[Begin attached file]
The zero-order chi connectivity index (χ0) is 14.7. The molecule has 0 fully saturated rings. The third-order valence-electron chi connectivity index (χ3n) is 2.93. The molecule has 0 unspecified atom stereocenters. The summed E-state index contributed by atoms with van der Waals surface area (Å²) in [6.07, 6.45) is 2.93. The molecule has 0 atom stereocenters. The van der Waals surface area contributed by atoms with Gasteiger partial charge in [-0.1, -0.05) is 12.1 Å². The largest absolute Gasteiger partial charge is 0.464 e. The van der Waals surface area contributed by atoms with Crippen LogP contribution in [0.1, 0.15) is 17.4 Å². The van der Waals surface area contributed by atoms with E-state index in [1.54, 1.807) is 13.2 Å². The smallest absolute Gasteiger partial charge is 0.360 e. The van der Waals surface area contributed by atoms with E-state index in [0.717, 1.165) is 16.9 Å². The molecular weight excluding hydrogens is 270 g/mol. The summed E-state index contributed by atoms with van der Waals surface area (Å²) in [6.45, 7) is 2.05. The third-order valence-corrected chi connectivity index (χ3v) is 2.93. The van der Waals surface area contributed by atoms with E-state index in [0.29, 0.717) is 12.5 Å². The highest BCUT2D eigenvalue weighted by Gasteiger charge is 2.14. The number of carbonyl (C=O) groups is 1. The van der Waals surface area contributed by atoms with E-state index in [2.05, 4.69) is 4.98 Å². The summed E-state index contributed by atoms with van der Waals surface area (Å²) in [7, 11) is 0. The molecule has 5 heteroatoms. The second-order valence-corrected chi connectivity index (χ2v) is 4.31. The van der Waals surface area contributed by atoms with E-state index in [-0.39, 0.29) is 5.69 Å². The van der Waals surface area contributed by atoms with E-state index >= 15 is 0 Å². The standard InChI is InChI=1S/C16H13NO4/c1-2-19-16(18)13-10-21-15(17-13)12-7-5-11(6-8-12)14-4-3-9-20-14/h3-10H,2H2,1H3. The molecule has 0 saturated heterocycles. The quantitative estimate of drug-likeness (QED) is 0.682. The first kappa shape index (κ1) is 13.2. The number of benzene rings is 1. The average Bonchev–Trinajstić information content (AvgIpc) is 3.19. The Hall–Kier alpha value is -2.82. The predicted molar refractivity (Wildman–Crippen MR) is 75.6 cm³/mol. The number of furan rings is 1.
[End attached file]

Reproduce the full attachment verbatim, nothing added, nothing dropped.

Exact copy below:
The zero-order chi connectivity index (χ0) is 14.7. The molecule has 0 fully saturated rings. The third-order valence-electron chi connectivity index (χ3n) is 2.93. The molecule has 0 unspecified atom stereocenters. The summed E-state index contributed by atoms with van der Waals surface area (Å²) in [6.07, 6.45) is 2.93. The molecule has 0 atom stereocenters. The van der Waals surface area contributed by atoms with Gasteiger partial charge in [-0.1, -0.05) is 12.1 Å². The largest absolute Gasteiger partial charge is 0.464 e. The van der Waals surface area contributed by atoms with Crippen LogP contribution in [0.1, 0.15) is 17.4 Å². The van der Waals surface area contributed by atoms with E-state index in [1.54, 1.807) is 13.2 Å². The smallest absolute Gasteiger partial charge is 0.360 e. The van der Waals surface area contributed by atoms with E-state index in [0.717, 1.165) is 16.9 Å². The molecular weight excluding hydrogens is 270 g/mol. The summed E-state index contributed by atoms with van der Waals surface area (Å²) in [6.45, 7) is 2.05. The third-order valence-corrected chi connectivity index (χ3v) is 2.93. The van der Waals surface area contributed by atoms with E-state index in [0.29, 0.717) is 12.5 Å². The highest BCUT2D eigenvalue weighted by Gasteiger charge is 2.14. The number of carbonyl (C=O) groups is 1. The van der Waals surface area contributed by atoms with E-state index in [2.05, 4.69) is 4.98 Å². The summed E-state index contributed by atoms with van der Waals surface area (Å²) in [7, 11) is 0. The molecule has 5 heteroatoms. The second-order valence-corrected chi connectivity index (χ2v) is 4.31. The van der Waals surface area contributed by atoms with E-state index in [-0.39, 0.29) is 5.69 Å². The van der Waals surface area contributed by atoms with E-state index >= 15 is 0 Å². The standard InChI is InChI=1S/C16H13NO4/c1-2-19-16(18)13-10-21-15(17-13)12-7-5-11(6-8-12)14-4-3-9-20-14/h3-10H,2H2,1H3. The molecule has 0 saturated heterocycles. The quantitative estimate of drug-likeness (QED) is 0.682. The first kappa shape index (κ1) is 13.2. The number of benzene rings is 1. The average Bonchev–Trinajstić information content (AvgIpc) is 3.19. The Hall–Kier alpha value is -2.82. The predicted molar refractivity (Wildman–Crippen MR) is 75.6 cm³/mol. The number of furan rings is 1.